Tom Cruise is a committed actor who always brings his A-game and that goes for the handful of horror movies he’s starred-in
While many critics are currently slamming Universal’s first entry in their proposed Dark Universe series of interconnected monster movies, director Alex Kurtzman’s The Mummy, some of those scribes are citing this as the worst Tom Cruise movie ever. Others are using Cruise’s presence in what is ostensibly a horror movie as a negative, like dramatic or serious performing is beneath the veteran actor. This is a common problem Cruise has had with film snobs and select critics since he was in his career infancy. Praised for parading around in his underpants in 1982’s erotic teen comedy Risky Business, Cruise would get slammed time and time again for rolling the dice and progressing his pretty boy persona, parlaying his box office success by inserting himself into many “serious” films and working with an onslaught of A-list auteur directors.
It’s a shame that Cruise’s detractors seemingly willfully forget his blistering turn in Oliver Stone’s Born on the 4th of July. It’s criminal that Dustin Hoffman got the love for Barry Levinson’s Rain Main and Cruise’s performance – the heart of the film – was ignored. It’s terminally lame that people forget that Cruise never coasts on his mainstream fame and always aims to hone his craft, taking detours into indie fare (Magnolia) and broad comedy (Tropic Thunder). He’s one of the great action heroes (the Mission Impossible and Jack Reacher movies) and he’s a sure hand at Sci-Fi (Edge of Tomorrow is a certifiable masterpiece and Cruise carries it all). Maybe people can’t overlook the whole Scientology thing, I don’t know…
So here comes The Mummy and, whether you love it or don’t (our first review was indifferent but expect more reactions from our other writers this weekend), it’s misguided to pick on Cruise as the film’s flaw. Cruise is a marvel really, a performer who has owned Hollywood for decades and yet is fully committed to experimenting and defying expectations. And when it comes to horror he’s no stranger. In fact the handful of horror and dark fantasy films he’s appeared in are that much better for his presence.
Join us for a moment and cycle through these 5 fantastic fright films that feature Cruise as both monster and monster hunter and in fine form.
Ridley Scott’s beautiful dark fantasy film doesn’t make much sense – in either the British or US cuts – but who cares. It’s a sensual movie filled with monsters, maidens, woodland creatures and Tim Curry as the imposing, pontificating Devil in the flesh. Cruise is heroic in this tale but his youth and physicality make him an ideal protagonist and the film surrounding him is like nothing else.
Interview with the Vampire (1994)
Controversy surrounding the casting of Cruise as Anne Rice’s hotshot vampire hero Lestat in this lush Neil Jordan film were unfounded. As of this writing, Cruise is the definitive Lestat, a pompous, preening parasitic dandy who is really just an insecure child hungering for family. Cruise is a marvel here, leering, lusting, murdering humans to get his blood fixes and flipping the bird to polite society. In Rice’s novel, Lestat is one dimensional. The beauty of this performance is that Cruise subtly introduces complexities that are later explored in the Lestat novels, making his monster much more endearing. One of the best vampire films ever made and Cruise’s stellar work is a big part of its success.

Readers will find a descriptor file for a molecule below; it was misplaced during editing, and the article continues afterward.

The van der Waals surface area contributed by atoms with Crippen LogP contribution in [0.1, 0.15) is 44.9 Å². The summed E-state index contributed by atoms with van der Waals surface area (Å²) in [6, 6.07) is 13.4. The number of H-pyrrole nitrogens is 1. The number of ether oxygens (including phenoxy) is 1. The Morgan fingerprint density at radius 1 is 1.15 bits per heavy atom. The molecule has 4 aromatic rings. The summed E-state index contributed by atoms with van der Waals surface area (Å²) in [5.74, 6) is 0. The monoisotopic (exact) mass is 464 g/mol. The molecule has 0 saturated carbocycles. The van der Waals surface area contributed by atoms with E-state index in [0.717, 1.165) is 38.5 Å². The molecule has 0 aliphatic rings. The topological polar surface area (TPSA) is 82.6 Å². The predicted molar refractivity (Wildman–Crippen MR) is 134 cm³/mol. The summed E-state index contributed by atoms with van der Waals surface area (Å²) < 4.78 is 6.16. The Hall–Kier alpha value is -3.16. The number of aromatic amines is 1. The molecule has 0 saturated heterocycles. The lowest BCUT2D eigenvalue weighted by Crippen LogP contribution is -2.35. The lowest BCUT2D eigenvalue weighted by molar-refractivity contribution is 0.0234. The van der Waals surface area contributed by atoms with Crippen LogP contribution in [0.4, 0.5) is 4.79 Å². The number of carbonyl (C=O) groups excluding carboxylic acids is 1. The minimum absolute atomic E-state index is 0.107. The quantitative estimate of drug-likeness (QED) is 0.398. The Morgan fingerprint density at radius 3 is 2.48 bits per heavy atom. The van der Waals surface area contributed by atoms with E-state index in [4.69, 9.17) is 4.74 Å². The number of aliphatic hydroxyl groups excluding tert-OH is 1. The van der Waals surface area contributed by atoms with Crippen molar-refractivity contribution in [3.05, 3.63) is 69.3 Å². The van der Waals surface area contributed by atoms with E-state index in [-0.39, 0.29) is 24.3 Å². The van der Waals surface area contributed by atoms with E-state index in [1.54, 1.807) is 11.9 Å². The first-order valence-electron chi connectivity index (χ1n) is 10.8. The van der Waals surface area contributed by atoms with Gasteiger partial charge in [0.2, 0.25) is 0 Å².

Eyes Wide Shut (1999)
Tom Cruise and then-wife Nicole Kidman star and helped nurture maverick filmmaker Stanley Kubrick’s fever dream sex drama, a surrealist manifesto about marriage, infidelity and shadowy secret societies. This would be Kubrick’s final film and many now cite the picture as his best. No argument here. Cruise is magnetic as an egomaniacal doctor who inserts himself into the underbelly of a haunted New York in search of sex when his wife admits to a fantasy about another man. The centerpiece of this haunting and beautiful film sees Cruise trapped in a clandestine, ritualistic sex club that is potentially linked to murder and worse. Or is it? Nothing is what it seems in this long, slow, strange and anti-erotic horror movie.
Vanilla Sky (2000)
Producers Cruise, Kidman and director Cameron Crowe wanted to remake Alejandro Amenabar’s Spanish horror film Open Your Eye so they made a deal to do so while also producing Amenabar’s US debut, the unforgettable The Others. Vanilla Sky is a masterpiece, a movie that follows the plot of its source but is totally remounted as a Crow pop culture piece, filled with music, dialogue-as-foreplay, sweaty palmed romance and wanton, meandering weirdness. The movie is a psychotronic puzzle and by the time it winds down – to the strains of Sigur Ros’ “The Nothing Song” – you’ll be profoundly affected. An underrated work that offers Cruise at the peak of his powers.
War of the Worlds (2005)
Transplanting HG Wells’ victorian alien invasion novel to contemporary America, Steven Spielberg’s War of the World’s is a thundering shocker laced with the sort of melancholy human and family drama that the director trades in. Cruise is fantastic as a selfish single dad who finds his purpose when he’s forced to save his babies from the screaming, blood-drinking martian tripods that lay waste to the planet.There are scenes in this movie that have a nightmarish quality that’s hard to shake. It’s a great horror movie and Cruise is pitch perfect.
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